Wednesday 3/22

Douglas Smith with Marcie Sillman

(BOOKS) Douglas Smith, a historian and translator who lives in Seattle, will discuss tonight his translation of the first three volumes of Konstantin Paustovsky's six-volume autobiography, The Story of a Life, which was published in Russian in 1943. According to Smith, the massive "work moves forward less by the dictates of chronology and more by the power of memory." What this means is it's a work of literature rather than a simple (or straightforward) document of a life that experienced the Russian revolution of 1905, the revolution of 1917, the First World War, multiple jobs, and the emergence of society that claimed one of the two key political legacies of the 19th century: the labor movement that began in England. Konstantin Paustovsky was nominated for a Nobel Prize for Literature in 1965. All of this is fascinating and worth checking out. (Elliott Bay Book Company, 1521 10th Ave, 7 pm, free) CHARLES MUDEDE

Thursday 3/23

WNDR Museum

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(VISUAL ART) The Seattle outpost of the WNDR Museum opened its doors this week, bringing to Seattle more than 20 interactive, technology-as-art installations. The almost 13,000-square-foot space on Alaskan Way has Yayoi Kusama's oversized and sparkly yellow and black Starry Pumpkin, an immersive light and sound exhibit by Leigh Sachwitz that uses light and sound to replicate a passing thunderstorm, and an interactive infinity room called Hyper Mirror. There's also a new piece from Seattle's own Andy Arkley. Titled "You Can Do Most Anything," the large installation is a vibrant display of colorful shapes—flowers, squiggly lines, eyes, a cat—all dotted with lightbulbs, which visitors can make flash and dance to music via a control panel. Will there likely be droves of tourists battling their way through the space to take millions of videos for social media? Yes. Is it worth checking out anyway? Absolutely. Take a deep breath. Take your time. You'll be fine. (WNDR Museum, 904 Alaskan Way, daily noon-9 pm, $22-$50, all ages)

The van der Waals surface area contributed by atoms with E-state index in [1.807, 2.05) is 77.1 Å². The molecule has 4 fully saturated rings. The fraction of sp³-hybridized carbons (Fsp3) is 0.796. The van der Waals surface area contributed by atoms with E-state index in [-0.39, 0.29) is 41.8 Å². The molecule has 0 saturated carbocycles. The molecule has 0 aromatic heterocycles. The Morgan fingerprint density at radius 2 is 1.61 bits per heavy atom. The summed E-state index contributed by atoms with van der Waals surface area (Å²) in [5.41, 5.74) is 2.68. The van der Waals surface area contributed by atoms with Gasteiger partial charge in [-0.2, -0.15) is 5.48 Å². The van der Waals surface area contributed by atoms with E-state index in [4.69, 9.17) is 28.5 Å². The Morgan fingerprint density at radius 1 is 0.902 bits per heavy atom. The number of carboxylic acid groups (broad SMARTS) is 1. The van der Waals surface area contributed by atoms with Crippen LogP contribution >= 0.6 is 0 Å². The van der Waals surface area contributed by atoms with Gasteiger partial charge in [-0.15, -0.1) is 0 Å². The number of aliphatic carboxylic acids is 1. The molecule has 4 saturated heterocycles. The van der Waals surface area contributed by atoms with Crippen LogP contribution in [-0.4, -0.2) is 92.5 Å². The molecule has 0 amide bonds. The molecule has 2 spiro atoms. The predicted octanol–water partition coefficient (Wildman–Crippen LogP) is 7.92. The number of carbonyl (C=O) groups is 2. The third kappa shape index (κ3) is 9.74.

Friday 3/24


(FILM) If you’ve ever wanted to see a goofy Jim Gaffigan act in his own version of Donnie Darko alongside the great Rhea Seehorn, then you’re in luck—that is what is in store in Linoleum. Placing us fully in the mind of Gaffigan’s Cameron, we discover how he has always wanted to do something more with his life. He tried to make a go of it as a children's science show host but has little to show for it. Following some strange occurrences, Cameron decides to build a rocket in his garage. As he throws himself headlong into this dream, this surprisingly reflective film becomes utterly unbound from any and all expectations to drift into something more expansive. It is one of those works that takes some mighty big swings and, when all is revealed, the visually striking conclusion taps into a wavelength that transcends time itself. (SIFF Cinema Uptown, 511 Queen Anne Ave N, various showtimes March 24-27, $14) CHASE HUTCHINSON

Saturday 3/25

Cherry Blossom Festival

(SPRING) In Thursday's Stranger Suggest, I told you about the WNDR Museum, the new space on Alaskan Way that's stocked with nearly 20 interactive and Instagrammable art installations. Well, here's another immersive experience from the OG artist herself, Mother Nature. (Sorry, couldn't resist.) For decades The University of Washington's cherry blossom trees have been Seattle's sweetest signal of spring. Go see them! Even if you have before! Something happens in the brain when you look up at the delicate, blush-colored petals. They kickstart your synapses and shake your sense awake from winter's harsh hibernation. Dozens of U District businesses are offering specials to celebrate the season, too, so when you're done basking in the beauty of the trees, wander down to the Ave and its surrounding blocks for pink custard croissant taiyaki at Oh Bear Cafe & Teahouse or a Cherry Milk Tea from Xi'an Noodles. The UW's tree experts predict the blossoms will reach their peak bloom in early April—you can keep an eye on their status via Instagram and even a campus livestream. (Various locations in the U District through April 2) MEGAN SELING

Sunday 3/26

King/Snohomish County Regional Spelling Bee 2023